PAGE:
Our Founder and CEO, Erich Joachimsthaler recently presented on Trends, the Business of Platforms and Disruption for Fossil. From differentiating between the World of Walls and the World of Webs to answering what we mean when we speak of disruption, Erich provides insights on how to innovate to thrive in today’s Platform Economy. Below are some highlights:
The 3 Eras of Connectivity
The first era featured information, with the birth of the internet, Google search, and e-commerce. The second era entailed connections between people through digitized relationships, facilitated by social media and mobile phones. Now, we are in the era of everything being connected – the Internet of Things, blockchain, 5G, Artificial Intelligence and machine learning are all coming to maturity. And never before have all of these major technologies matured at the same time at a rate like this.
From a World of Walls to a World of Webs
We’ve been living in a World of Walls for the past 100 years. In this world, competition is based around the business of better, faster, cheaper production. It’s a constant cycle of design, make, sell, use and reuse. Customers are on the receiving end of the traditional supply chain. But in the World of Webs, uber-disruption creates exponential growth for businesses. In thinking collectively of all opportunities and leveraging value created by interactions, a business or brand can greatly benefit from this re-framing. Consumers become active value creators and, in this world, you gain competitive advantage in the digital space. This shift is ultimately from a world of transactions to a world of interactions.
Guidelines on How to Compete in the Era of Disruption
There are four main principles to follow when competing in the modern world – the world of disruption characterized by the connectivity of everything.
1 – Compete head-on
Just like you can’t outrun a bear, you can’t outrun disruption. Target well-exemplifies this principle as it invested to build out it’s advantage against Amazon – it’s storefront presence and proximity to consumers. It also added value through exclusive brands and is on its way to beat the disruptor at its own game – in this case, Amazon and its extreme convenience. Target is building online/offline interactions by encouraging online browsing but store buying.
2 – Identify new ways of creating value
Another case study – Best Buy embodies this principle as it is competing with Amazon and Target, though it has had an outdated business model for quite some time. So it is leveraging its advantage by not only offering in-store pickup of online orders but also investing in adjacent in other opportunities, such as in healthcare. Also, it is solving for important consumer pain points that disruptors can’t through its Geek Squad, which helps customers with troubleshooting technology.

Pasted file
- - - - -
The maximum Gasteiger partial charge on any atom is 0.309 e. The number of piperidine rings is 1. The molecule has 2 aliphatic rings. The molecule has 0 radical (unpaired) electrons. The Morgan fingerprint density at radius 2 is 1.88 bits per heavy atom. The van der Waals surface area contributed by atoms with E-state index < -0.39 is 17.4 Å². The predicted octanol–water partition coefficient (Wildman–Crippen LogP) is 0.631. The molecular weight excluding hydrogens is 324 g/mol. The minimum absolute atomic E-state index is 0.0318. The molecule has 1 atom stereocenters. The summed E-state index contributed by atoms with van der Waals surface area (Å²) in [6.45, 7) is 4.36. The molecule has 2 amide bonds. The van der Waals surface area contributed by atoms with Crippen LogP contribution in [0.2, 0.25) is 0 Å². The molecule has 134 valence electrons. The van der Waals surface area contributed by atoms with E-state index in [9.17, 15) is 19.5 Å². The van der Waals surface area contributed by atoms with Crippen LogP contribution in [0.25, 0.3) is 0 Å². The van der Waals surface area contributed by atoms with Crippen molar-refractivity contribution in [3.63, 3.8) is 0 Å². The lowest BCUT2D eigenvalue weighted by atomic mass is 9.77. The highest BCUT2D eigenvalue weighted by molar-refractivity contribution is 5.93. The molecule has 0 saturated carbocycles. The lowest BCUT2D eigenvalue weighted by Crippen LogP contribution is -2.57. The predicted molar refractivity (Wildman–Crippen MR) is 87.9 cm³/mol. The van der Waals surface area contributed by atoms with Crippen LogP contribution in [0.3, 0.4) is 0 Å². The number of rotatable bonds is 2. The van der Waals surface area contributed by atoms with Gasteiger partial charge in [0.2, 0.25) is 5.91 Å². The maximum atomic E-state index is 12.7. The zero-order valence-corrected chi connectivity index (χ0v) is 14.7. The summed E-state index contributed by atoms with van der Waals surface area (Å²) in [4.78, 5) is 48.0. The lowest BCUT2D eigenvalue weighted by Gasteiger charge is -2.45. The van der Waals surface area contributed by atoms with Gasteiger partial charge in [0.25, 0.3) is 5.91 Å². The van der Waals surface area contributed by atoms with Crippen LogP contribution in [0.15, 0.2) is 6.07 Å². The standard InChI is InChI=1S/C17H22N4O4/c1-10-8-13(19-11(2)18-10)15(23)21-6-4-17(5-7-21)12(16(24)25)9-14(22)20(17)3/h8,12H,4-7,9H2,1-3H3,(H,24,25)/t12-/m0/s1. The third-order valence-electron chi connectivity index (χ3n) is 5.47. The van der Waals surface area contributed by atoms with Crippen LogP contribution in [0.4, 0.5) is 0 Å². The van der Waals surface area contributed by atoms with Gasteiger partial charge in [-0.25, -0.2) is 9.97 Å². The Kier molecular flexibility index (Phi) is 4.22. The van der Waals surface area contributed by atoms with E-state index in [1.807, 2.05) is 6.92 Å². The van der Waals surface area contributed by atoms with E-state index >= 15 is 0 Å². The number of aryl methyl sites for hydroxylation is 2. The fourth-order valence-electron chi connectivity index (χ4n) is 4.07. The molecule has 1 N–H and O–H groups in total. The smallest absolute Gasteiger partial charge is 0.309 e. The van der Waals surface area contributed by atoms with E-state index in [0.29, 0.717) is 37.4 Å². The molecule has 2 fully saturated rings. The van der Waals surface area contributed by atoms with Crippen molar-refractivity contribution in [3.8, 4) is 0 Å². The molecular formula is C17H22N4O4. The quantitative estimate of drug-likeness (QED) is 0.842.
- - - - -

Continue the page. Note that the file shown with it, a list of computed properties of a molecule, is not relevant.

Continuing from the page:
3 – Create interactivity that builds the brand
The many different ways to practice this principle are seen in the evolution of Burberry’s brand. First, Burberry returned to its brand by communicating what it is not – it is not a company that makes trench coats, instead it is about all things British, from art and entertainment to British royalty. It also adopted a millennial mindset – though the ideal target market may seem to be the posh lady with the purse who “does lunch,” it is instead the millennial. Third, Burberry democratized luxury. This is best shown through a quote from the former CEO of Burberry, Angela Ahrendts: “I grew up in the physical world and I speak English, the next generation is growing up in the digital world and they speak social.” Ultimately, as seen with Burberry, taking social media seriously drives commerce and sales.
4 – Personalize and integrate into people’s lives
Though Apple is often considered to be the world’s largest retailer, it is second to Chinese supermarket giant, Hema. The key to Hema’s size capture is its fully personalized and convenient shopping experience, with an entire retail value chain completely digitized. The secret? Behind every single interaction, there’s data collection. From the moment you open Hema’s app, it collects massive amounts of data to leverage in personalizing and making more convenient every experience with Hema.
So while there is a World of Walls that we compete in with other brands in particular categories and segments, there is also a World of Webs – and with it, a whole new world of opportunities. With the combination of technologies that enable interactivity and connections with consumers that are both emotional and functional, the future of business is changing the way we live our lives.